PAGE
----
Let us return to our text. What a glorious evening John and Andrew must have had with Jesus. Like the men on the road to Emmaus, their hearts must have been burning within them. Nothing could contain their excitement. They couldn't keep this encounter to themselves! They had been given life! And one indication of life is a desire to reproduce, to increase their joy by sharing the good news with others. This should be our desire. To allow ourselves to be filled up with Jesus so it spills over into the lives of others. To make more disciples!

Verse 40, " One of the two who heard John speak, and followed Him, was Andrew, Simon Peter's brother. He found first his own brother Simon, and said to him, 'We have found the Messiah.' (which translated means Christ). He brought him to Jesus. Jesus looked at him, and said, 'You are Simon the son of John; you shall be called Cephas' (which is translated Peter)" (Jn. 1:40-42).

Andrew truly was a remarkable man. He was one of the first to come to Christ. He led his brother Simon Peter to Christ. But still in the gospel accounts Andrew is always known as "Simon Peter's brother." And when Jesus chose the inner 3 from the 12 to be His closest disciples, He selected brothers James and John, but the other brotherhood was divided. Simon Peter was admitted. Andrew was excluded. But Andrew was not sidelined; he didn't form a "pity party." He didn't quit going to church, nor did he resent Jesus. He simply kept on winning people to Christ as the other accounts testify where his name occurs in this gospel.

Also note that Andrew wasted no time in witnessing. Most commentators believe it was the day after his encounter with Jesus! And of all the people in the world, look who he approached first. His brother! CH Spurgeon once observed that although grace does not run in the blood, and regeneration is not of blood or of birth, yet it often happens that God uses one of a household to draw the rest to Himself. Beloved, those who are closest to us form our best mission field. They are the ones who observe our daily conduct. They are the ones who can witness the change in our lives. They are the ones who can observe the highest priority in our lives. There can be no doubt that our greatest opportunity and responsibility to share should be amongst our friends and the members of our own household. You wouldn't believe the many would-be missionaries I have spoken with who want to win a continent for Christ, but have yet to share the gospel with their siblings or next door neighbor.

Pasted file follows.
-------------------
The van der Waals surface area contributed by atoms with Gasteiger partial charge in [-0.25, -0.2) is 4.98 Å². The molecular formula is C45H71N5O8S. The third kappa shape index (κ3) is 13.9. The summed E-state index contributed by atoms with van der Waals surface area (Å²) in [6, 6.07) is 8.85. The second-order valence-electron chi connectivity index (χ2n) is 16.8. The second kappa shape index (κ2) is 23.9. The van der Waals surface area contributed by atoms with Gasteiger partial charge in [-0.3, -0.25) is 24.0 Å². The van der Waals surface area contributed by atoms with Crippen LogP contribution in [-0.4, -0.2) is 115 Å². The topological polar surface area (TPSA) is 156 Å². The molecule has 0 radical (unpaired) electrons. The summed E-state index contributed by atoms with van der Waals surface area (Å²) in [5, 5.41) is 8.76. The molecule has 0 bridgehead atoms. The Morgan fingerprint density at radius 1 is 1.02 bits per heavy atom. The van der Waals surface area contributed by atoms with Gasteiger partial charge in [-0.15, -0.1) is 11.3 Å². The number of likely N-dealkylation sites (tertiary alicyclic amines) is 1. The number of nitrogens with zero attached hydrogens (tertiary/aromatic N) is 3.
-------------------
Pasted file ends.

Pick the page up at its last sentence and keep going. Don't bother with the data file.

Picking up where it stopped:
4. PHILIP (1:43-44)

Andrew wasn't done. Verse 43 says, "The next day He purposed to go forth into Galilee, and He found Philip. And Jesus said to him, "Follow Me." Although the NIV translators take much liberty to translate the "he"-Jesus, I believe the context best represents Andrew's continued evangelistic efforts. First he reached out to his brother, Peter, and then verse 43 says, "He purposed to forth into Galilee (to find) Philip." According to the verse, Jesus then saw Philip and simply said, "Follow Me." The verb is in the present tense, literally it means, "Keep on following Me." Commit yourself, Philip, to a life of discipleship.

5. NATHANAEL (1:45-51)

As of now we have seen John the Baptist leading John and Andrew to Christ. Then we saw Andrew lead both Simon and Philip to Christ. And now finally we'll see Philip lead Nathanael to Christ.

Verse 45, "Philip found Nathanael and said to him, 'We have found Him of whom Moses in the Law and also the Prophets wrote, Jesus of Nazareth, the son of Joseph.' And Nathanael said to him, 'Can any good thing come out of Nazareth?' Philip said to him, 'Come and see." Jesus saw Nathanael coming to Him, and said of him, 'Behold, an Israelite indeed, in whom is no guile!' Nathanael said to Him, 'How do You know me?' Jesus answered and said to him, 'Before Philip called you, when you were under the fig tree, I saw you." Nathanael answered Him, 'Rabbi, You are the Son of God; You are the King of Israel.' Jesus answered and said to him, 'Because I said to you that I saw you under the fig tree, do you believe? You shall see greater things than these.' And He said to him, 'Truly, truly, I say to you, you shall see the heavens opened, and the angels of God ascending and descending on the Son of Man'" (Jn. 1:45-51).